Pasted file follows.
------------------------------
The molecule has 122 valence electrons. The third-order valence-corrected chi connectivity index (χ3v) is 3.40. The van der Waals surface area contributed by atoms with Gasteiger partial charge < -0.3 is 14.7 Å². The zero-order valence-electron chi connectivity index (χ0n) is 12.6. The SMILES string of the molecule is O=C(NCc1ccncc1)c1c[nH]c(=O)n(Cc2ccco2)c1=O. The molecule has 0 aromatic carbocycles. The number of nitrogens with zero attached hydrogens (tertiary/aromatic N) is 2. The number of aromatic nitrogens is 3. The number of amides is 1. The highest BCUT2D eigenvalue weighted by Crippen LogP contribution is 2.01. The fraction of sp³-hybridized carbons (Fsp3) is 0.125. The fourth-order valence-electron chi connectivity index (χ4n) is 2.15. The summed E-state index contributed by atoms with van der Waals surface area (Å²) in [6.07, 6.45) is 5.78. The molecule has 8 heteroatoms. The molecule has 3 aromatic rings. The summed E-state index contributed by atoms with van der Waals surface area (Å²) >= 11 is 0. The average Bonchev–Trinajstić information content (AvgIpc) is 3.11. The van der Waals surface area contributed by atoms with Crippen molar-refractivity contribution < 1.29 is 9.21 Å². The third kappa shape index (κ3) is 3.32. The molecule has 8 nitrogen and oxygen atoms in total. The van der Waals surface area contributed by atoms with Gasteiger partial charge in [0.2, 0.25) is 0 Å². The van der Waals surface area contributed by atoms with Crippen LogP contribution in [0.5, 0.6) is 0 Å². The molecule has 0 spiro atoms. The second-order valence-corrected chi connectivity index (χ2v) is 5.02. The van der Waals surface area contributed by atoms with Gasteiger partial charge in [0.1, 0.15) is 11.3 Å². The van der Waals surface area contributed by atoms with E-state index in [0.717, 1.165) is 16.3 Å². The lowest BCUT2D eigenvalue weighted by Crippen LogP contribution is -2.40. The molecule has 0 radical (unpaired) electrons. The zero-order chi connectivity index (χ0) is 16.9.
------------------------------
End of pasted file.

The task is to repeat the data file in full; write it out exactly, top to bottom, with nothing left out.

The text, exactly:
The molecule has 122 valence electrons. The third-order valence-corrected chi connectivity index (χ3v) is 3.40. The van der Waals surface area contributed by atoms with Gasteiger partial charge < -0.3 is 14.7 Å². The zero-order valence-electron chi connectivity index (χ0n) is 12.6. The SMILES string of the molecule is O=C(NCc1ccncc1)c1c[nH]c(=O)n(Cc2ccco2)c1=O. The molecule has 0 aromatic carbocycles. The number of nitrogens with zero attached hydrogens (tertiary/aromatic N) is 2. The number of aromatic nitrogens is 3. The number of amides is 1. The highest BCUT2D eigenvalue weighted by Crippen LogP contribution is 2.01. The fraction of sp³-hybridized carbons (Fsp3) is 0.125. The fourth-order valence-electron chi connectivity index (χ4n) is 2.15. The summed E-state index contributed by atoms with van der Waals surface area (Å²) in [6.07, 6.45) is 5.78. The molecule has 8 heteroatoms. The molecule has 3 aromatic rings. The summed E-state index contributed by atoms with van der Waals surface area (Å²) >= 11 is 0. The average Bonchev–Trinajstić information content (AvgIpc) is 3.11. The van der Waals surface area contributed by atoms with Crippen molar-refractivity contribution < 1.29 is 9.21 Å². The third kappa shape index (κ3) is 3.32. The molecule has 8 nitrogen and oxygen atoms in total. The van der Waals surface area contributed by atoms with Gasteiger partial charge in [0.2, 0.25) is 0 Å². The van der Waals surface area contributed by atoms with Crippen LogP contribution in [0.5, 0.6) is 0 Å². The molecule has 0 spiro atoms. The second-order valence-corrected chi connectivity index (χ2v) is 5.02. The van der Waals surface area contributed by atoms with Gasteiger partial charge in [0.1, 0.15) is 11.3 Å². The van der Waals surface area contributed by atoms with E-state index in [0.717, 1.165) is 16.3 Å². The lowest BCUT2D eigenvalue weighted by Crippen LogP contribution is -2.40. The molecule has 0 radical (unpaired) electrons. The zero-order chi connectivity index (χ0) is 16.9.